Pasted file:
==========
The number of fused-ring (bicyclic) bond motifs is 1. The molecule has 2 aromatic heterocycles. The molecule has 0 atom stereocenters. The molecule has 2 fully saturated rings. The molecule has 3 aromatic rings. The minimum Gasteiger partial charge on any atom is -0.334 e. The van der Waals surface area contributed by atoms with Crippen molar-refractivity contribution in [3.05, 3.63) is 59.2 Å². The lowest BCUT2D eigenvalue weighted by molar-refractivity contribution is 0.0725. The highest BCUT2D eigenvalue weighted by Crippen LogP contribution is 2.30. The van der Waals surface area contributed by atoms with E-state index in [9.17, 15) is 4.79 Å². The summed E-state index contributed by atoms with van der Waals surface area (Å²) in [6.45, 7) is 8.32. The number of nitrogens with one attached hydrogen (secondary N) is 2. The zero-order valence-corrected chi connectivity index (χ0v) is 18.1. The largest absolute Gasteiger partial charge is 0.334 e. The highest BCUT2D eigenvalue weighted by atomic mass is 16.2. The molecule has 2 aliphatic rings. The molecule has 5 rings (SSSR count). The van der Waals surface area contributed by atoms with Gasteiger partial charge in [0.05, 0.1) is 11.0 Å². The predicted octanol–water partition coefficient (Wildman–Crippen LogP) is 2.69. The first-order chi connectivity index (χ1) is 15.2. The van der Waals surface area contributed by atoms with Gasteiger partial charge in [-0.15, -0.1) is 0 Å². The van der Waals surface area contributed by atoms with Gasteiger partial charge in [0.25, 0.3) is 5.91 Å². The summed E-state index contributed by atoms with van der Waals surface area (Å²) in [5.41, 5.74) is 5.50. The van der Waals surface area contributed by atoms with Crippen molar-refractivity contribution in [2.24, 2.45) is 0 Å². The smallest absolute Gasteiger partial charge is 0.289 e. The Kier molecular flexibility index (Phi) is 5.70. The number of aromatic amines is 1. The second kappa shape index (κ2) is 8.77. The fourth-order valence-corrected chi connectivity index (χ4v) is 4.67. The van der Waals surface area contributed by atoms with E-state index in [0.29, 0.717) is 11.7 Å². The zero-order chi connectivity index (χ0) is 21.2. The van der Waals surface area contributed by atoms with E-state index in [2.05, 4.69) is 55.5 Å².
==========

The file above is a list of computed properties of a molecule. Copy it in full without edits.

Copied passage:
The number of fused-ring (bicyclic) bond motifs is 1. The molecule has 2 aromatic heterocycles. The molecule has 0 atom stereocenters. The molecule has 2 fully saturated rings. The molecule has 3 aromatic rings. The minimum Gasteiger partial charge on any atom is -0.334 e. The van der Waals surface area contributed by atoms with Crippen molar-refractivity contribution in [3.05, 3.63) is 59.2 Å². The lowest BCUT2D eigenvalue weighted by molar-refractivity contribution is 0.0725. The highest BCUT2D eigenvalue weighted by Crippen LogP contribution is 2.30. The van der Waals surface area contributed by atoms with E-state index in [9.17, 15) is 4.79 Å². The summed E-state index contributed by atoms with van der Waals surface area (Å²) in [6.45, 7) is 8.32. The number of nitrogens with one attached hydrogen (secondary N) is 2. The zero-order valence-corrected chi connectivity index (χ0v) is 18.1. The largest absolute Gasteiger partial charge is 0.334 e. The highest BCUT2D eigenvalue weighted by atomic mass is 16.2. The molecule has 2 aliphatic rings. The molecule has 5 rings (SSSR count). The van der Waals surface area contributed by atoms with Gasteiger partial charge in [0.05, 0.1) is 11.0 Å². The predicted octanol–water partition coefficient (Wildman–Crippen LogP) is 2.69. The first-order chi connectivity index (χ1) is 15.2. The van der Waals surface area contributed by atoms with Gasteiger partial charge in [-0.15, -0.1) is 0 Å². The van der Waals surface area contributed by atoms with Gasteiger partial charge in [0.25, 0.3) is 5.91 Å². The summed E-state index contributed by atoms with van der Waals surface area (Å²) in [5.41, 5.74) is 5.50. The van der Waals surface area contributed by atoms with Crippen molar-refractivity contribution in [2.24, 2.45) is 0 Å². The smallest absolute Gasteiger partial charge is 0.289 e. The Kier molecular flexibility index (Phi) is 5.70. The number of aromatic amines is 1. The second kappa shape index (κ2) is 8.77. The fourth-order valence-corrected chi connectivity index (χ4v) is 4.67. The van der Waals surface area contributed by atoms with E-state index in [0.29, 0.717) is 11.7 Å². The zero-order chi connectivity index (χ0) is 21.2. The van der Waals surface area contributed by atoms with E-state index in [2.05, 4.69) is 55.5 Å².